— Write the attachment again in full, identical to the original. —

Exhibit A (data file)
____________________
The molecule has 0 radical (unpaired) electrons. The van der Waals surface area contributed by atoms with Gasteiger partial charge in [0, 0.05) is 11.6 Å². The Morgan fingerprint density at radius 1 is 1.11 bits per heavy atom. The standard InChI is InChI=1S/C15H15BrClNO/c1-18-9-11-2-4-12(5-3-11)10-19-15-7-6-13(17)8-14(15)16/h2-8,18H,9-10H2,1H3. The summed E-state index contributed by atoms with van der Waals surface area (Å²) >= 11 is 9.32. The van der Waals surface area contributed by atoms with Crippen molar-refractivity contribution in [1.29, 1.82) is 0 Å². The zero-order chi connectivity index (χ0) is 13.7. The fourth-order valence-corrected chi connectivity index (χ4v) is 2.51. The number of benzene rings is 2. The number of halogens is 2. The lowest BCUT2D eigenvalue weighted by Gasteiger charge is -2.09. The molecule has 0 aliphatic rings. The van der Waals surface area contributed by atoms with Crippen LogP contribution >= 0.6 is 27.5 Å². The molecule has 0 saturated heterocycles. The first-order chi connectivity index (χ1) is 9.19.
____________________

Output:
The molecule has 0 radical (unpaired) electrons. The van der Waals surface area contributed by atoms with Gasteiger partial charge in [0, 0.05) is 11.6 Å². The Morgan fingerprint density at radius 1 is 1.11 bits per heavy atom. The standard InChI is InChI=1S/C15H15BrClNO/c1-18-9-11-2-4-12(5-3-11)10-19-15-7-6-13(17)8-14(15)16/h2-8,18H,9-10H2,1H3. The summed E-state index contributed by atoms with van der Waals surface area (Å²) >= 11 is 9.32. The van der Waals surface area contributed by atoms with Crippen molar-refractivity contribution in [1.29, 1.82) is 0 Å². The zero-order chi connectivity index (χ0) is 13.7. The fourth-order valence-corrected chi connectivity index (χ4v) is 2.51. The number of benzene rings is 2. The number of halogens is 2. The lowest BCUT2D eigenvalue weighted by Gasteiger charge is -2.09. The molecule has 0 aliphatic rings. The van der Waals surface area contributed by atoms with Crippen LogP contribution >= 0.6 is 27.5 Å². The molecule has 0 saturated heterocycles. The first-order chi connectivity index (χ1) is 9.19.